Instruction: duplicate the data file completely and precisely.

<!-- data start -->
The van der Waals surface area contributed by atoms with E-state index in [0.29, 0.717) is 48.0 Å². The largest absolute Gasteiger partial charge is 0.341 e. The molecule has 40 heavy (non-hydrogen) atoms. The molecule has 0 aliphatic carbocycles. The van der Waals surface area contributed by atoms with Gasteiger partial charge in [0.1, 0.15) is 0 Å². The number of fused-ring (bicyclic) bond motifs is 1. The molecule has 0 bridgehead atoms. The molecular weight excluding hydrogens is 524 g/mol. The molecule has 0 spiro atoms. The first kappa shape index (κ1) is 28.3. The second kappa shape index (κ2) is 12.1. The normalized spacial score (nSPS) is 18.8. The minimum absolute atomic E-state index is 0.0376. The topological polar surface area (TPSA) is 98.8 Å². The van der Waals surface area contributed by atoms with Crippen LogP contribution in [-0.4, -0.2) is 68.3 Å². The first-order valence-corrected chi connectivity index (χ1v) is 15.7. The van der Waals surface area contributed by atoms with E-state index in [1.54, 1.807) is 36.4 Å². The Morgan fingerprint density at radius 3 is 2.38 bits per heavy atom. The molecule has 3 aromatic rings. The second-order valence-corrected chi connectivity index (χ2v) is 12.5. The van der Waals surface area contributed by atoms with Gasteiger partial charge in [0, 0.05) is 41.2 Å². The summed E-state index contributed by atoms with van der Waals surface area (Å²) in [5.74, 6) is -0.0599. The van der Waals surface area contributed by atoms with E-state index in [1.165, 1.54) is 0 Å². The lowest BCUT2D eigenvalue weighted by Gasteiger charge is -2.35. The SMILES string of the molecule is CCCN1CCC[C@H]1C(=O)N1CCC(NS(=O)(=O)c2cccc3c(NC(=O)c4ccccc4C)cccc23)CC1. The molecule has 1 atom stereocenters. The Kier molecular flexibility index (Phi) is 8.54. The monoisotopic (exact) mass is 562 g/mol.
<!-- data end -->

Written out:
The van der Waals surface area contributed by atoms with E-state index in [0.29, 0.717) is 48.0 Å². The largest absolute Gasteiger partial charge is 0.341 e. The molecule has 40 heavy (non-hydrogen) atoms. The molecule has 0 aliphatic carbocycles. The van der Waals surface area contributed by atoms with Gasteiger partial charge in [0.1, 0.15) is 0 Å². The number of fused-ring (bicyclic) bond motifs is 1. The molecule has 0 bridgehead atoms. The molecular weight excluding hydrogens is 524 g/mol. The molecule has 0 spiro atoms. The first kappa shape index (κ1) is 28.3. The second kappa shape index (κ2) is 12.1. The normalized spacial score (nSPS) is 18.8. The minimum absolute atomic E-state index is 0.0376. The topological polar surface area (TPSA) is 98.8 Å². The van der Waals surface area contributed by atoms with Crippen LogP contribution in [-0.4, -0.2) is 68.3 Å². The first-order valence-corrected chi connectivity index (χ1v) is 15.7. The van der Waals surface area contributed by atoms with E-state index in [1.54, 1.807) is 36.4 Å². The Morgan fingerprint density at radius 3 is 2.38 bits per heavy atom. The molecule has 3 aromatic rings. The second-order valence-corrected chi connectivity index (χ2v) is 12.5. The van der Waals surface area contributed by atoms with Gasteiger partial charge in [0, 0.05) is 41.2 Å². The summed E-state index contributed by atoms with van der Waals surface area (Å²) in [5.74, 6) is -0.0599. The van der Waals surface area contributed by atoms with E-state index in [1.165, 1.54) is 0 Å². The lowest BCUT2D eigenvalue weighted by Gasteiger charge is -2.35. The SMILES string of the molecule is CCCN1CCC[C@H]1C(=O)N1CCC(NS(=O)(=O)c2cccc3c(NC(=O)c4ccccc4C)cccc23)CC1. The molecule has 1 atom stereocenters. The Kier molecular flexibility index (Phi) is 8.54. The monoisotopic (exact) mass is 562 g/mol.